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noun [countable]

a particular design for a written name which is used to identify a specific company, organisation or product

'The logo and wordmark … is a strong, modern symbol of quality, energy, and stability serving as the visual centerpiece of our brand … Individual unit wordmarks are available in the Guide, and should not be altered in any way.'

Cockrell School of Engineering, University of Texas at Austin 2009

You're a managing director of a new company and have to make an important decision: what's the best way to promote the company's name and/or products so that they're instantly recognised? You could go for an eye-catching symbol, a logo, or in 21st century-speak, a specially designed wordmark.

unlike other kinds of logo or trademark, wordmarks usually contain text only

Wordmark is a term now used to refer to a specific design for the written name of an organisation, company or product, intended to aid recognition and provide what is often described as a graphic identity (i.e. the word(s) as a visual symbol of the organisation or product). Unlike other kinds of logo or trademark, wordmarks usually contain text only. They adhere to very detailed specifications concerning colour, font type and size, and arrangement of lettering. For a classic example of a wordmark, you need look no further than breakfast – Kellogg's is a wordmark embedded in most people's consciousness (think of a bowl of cornflakes and you can probably conjure up an image in your mind pretty instantly … did you get the colour right?). A couple of other well-known examples are Federal Express, the worldwide courier, and of course the ubiquitous Microsoft.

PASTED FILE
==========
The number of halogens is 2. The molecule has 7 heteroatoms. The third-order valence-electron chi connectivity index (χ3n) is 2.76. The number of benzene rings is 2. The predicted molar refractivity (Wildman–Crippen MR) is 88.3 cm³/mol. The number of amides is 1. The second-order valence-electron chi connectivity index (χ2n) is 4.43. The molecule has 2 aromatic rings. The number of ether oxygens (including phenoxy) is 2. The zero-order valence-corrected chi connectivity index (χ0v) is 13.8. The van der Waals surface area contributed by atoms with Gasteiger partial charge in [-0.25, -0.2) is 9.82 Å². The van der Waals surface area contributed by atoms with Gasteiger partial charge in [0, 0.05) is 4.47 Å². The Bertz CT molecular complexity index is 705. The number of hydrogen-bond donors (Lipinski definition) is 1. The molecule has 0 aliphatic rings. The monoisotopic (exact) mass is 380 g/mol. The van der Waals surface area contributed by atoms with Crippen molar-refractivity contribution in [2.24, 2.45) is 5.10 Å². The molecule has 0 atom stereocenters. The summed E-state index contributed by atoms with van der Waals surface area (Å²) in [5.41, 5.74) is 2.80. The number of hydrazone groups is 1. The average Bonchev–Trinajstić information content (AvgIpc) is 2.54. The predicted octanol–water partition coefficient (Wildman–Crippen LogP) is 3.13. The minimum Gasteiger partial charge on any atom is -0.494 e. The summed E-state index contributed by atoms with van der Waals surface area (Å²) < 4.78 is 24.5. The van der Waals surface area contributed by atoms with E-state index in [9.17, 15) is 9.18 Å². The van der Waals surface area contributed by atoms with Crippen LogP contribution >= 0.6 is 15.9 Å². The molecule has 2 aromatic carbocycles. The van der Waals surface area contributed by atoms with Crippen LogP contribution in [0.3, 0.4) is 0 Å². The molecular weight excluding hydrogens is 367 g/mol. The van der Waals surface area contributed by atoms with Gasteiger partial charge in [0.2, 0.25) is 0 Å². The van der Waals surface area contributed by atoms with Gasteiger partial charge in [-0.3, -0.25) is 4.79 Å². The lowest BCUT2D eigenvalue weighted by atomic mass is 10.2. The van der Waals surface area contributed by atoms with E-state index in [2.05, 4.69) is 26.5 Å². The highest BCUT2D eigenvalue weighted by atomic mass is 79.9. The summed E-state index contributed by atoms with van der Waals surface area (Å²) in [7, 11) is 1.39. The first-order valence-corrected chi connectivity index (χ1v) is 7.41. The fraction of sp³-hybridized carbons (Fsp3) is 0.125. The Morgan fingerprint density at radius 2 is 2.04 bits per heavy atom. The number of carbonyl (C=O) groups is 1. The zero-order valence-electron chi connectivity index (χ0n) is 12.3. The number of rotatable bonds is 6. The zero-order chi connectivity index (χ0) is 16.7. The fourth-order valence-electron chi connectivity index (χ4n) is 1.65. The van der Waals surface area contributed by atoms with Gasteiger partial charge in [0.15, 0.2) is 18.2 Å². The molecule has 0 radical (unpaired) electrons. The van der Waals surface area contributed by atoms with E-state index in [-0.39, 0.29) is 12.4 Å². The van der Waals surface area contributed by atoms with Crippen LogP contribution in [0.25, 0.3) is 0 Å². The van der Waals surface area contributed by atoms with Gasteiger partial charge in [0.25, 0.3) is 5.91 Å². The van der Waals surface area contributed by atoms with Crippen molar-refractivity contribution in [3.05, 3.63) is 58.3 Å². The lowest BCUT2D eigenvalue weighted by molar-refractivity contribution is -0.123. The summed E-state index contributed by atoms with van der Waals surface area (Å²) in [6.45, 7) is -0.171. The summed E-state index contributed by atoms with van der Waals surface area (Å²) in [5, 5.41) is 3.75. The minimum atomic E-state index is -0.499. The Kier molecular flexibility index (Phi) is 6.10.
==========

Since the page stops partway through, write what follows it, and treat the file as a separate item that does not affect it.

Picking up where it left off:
Though wordmark is mainly used in American English, the concept it represents has been very topical in the UK during recent months amidst discussions about the proposed logo for the London 2012 Olympics. At a cost of £400,000, a design agency produced a logo which, when unveiled by organisers, evoked widespread public criticism and an online petition calling for it to be scrapped. The petition attracted almost 50,000 signatures and thousands of comments. Those defending the choice claim that the design was an attempt to produce something enduring (still five years to go), appealing to young people, and 'dynamic' (the logo will also appear in animated form and in a range of colours). Critics of the controversial approach have argued in favour of clever but more conventional designs closer to the concept of a wordmark. (Check out the BBC News website for some popular alternatives, including the favourite.)

Background – wordmark

The expression wordmark is, of course, a blend of word and trademark. Though there is plenty of evidence of use since the late nineties, particularly in the US and Canada, the term has so far only very limited coverage in dictionaries. The word logo, a 1930s abbreviation of logogram or logotype, has its origins in the Greek term logos meaning 'word'.

by Kerry Maxwell, author of Brave New Words

This article was first published on 30th July 2007.

Open Dictionary

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